Actual Art has always been the focus of the foundation, whose artists create natural art incorporating the effects of time. That is, they tend to use materials in their natural state, allowing the finished works to be influenced, if not actually formed by the effects of the forces of nature on the materials of the art at some time in the future.
Nascent Art examines the point at which an object becomes a work of art. Actual Artists do not finish works of art; they only start them. Then the works leave the artists’ hands and go out into the world to be "finished" by weather, dust, oxidation, temperature, humidity, human and/or animal interaction or simply time, as the inner structure of the materials change or interact with each other. At some point, during that evolution, the materials become a work of art…on their own…without the artist’s intervention.
Nascent Art begins with a preview exhibition at Shakespeare’s Fvlcrvm. The project will expand through a "Call to Artists" for objects that are not yet art and will continue its expansion through an invitational exhibition that will evolve over a two-year period. The exhibition will include outdoor works, affected by the weather, works exhibited in a glassed conservatory, affected by direct sunlight and living art, as well as indoor art that evolves by other means.
Nascent Art concentrates on that period before an object becomes art, and focuses on the precise moment when the object is art. Who decides if and when it is art? What does the collector purchase if he buys before the object is deemed art and what does she do if the artist decides it is not art, (ever)? Who but the artist can say? What is the role of the critic in assessing Nascent Art? How can one determine its potential?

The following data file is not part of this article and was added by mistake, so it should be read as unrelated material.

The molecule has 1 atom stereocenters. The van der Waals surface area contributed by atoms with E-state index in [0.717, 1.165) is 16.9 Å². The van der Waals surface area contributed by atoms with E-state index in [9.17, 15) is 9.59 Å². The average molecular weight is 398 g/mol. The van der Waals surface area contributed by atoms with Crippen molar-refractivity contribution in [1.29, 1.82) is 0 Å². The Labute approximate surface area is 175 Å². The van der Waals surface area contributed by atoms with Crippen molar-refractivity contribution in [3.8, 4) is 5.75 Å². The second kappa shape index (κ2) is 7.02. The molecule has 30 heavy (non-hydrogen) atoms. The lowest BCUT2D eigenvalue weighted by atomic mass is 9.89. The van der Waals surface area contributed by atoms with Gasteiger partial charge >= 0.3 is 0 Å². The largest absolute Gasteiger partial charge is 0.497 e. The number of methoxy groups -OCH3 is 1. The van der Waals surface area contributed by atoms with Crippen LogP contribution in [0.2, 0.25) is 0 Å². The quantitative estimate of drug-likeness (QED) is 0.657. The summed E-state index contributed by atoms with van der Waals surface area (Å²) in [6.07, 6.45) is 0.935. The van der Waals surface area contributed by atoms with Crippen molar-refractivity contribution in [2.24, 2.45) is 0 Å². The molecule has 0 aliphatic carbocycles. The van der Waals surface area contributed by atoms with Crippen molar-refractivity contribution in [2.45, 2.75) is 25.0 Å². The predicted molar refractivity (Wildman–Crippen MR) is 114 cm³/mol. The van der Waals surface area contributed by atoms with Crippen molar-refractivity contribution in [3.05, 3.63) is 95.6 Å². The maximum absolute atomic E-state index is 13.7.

To submit objects or works that will become works of art, send slides or photos along with a $20 entrance fee Payable to:
Actual Art Foundation & send to:
Actual Art Foundation
158 Church Street #7, NYC 10007
ALL WORKS ACCEPTED for this show WILL BE PURCHASED by the Foundation
SEE CONTACT INFORMATION AT END:
THE PURPOSE OF ACTUAL ART FOUNDATION
ACTUAL ART FOUNDATION was created to present "Actual Art", a genre initiated by Tery Fugate-Wilcox, who discovered the other artists in the group, introduced them to each other, supported & championed them. He is the creative force behind the designs & focus of my gallery Valerie Monroe Shakespeare director
Historically, art has been categorized as either referential or non-referential. Visual arts have bounced around these two categories for centuries, sometimes blending the two, sometimes stretching them to include conceptual & performance arts, but never actually escaping altogether. Both of these labels infer an approach that is virtual. All ordinary art is based on the virtual. There is a third & inclusive kind of art that finds its essence in the actuality of its instrumentation. Virtual art involves a kind of tromp l'oeil approach. It is not really what it seems; the illusion of depth, balance pretended, juxtaposition, unexpected medium or sometimes it simply means more than you actually see. The educated viewer may no longer try to understand what a work of art represents, but still wonders what it means.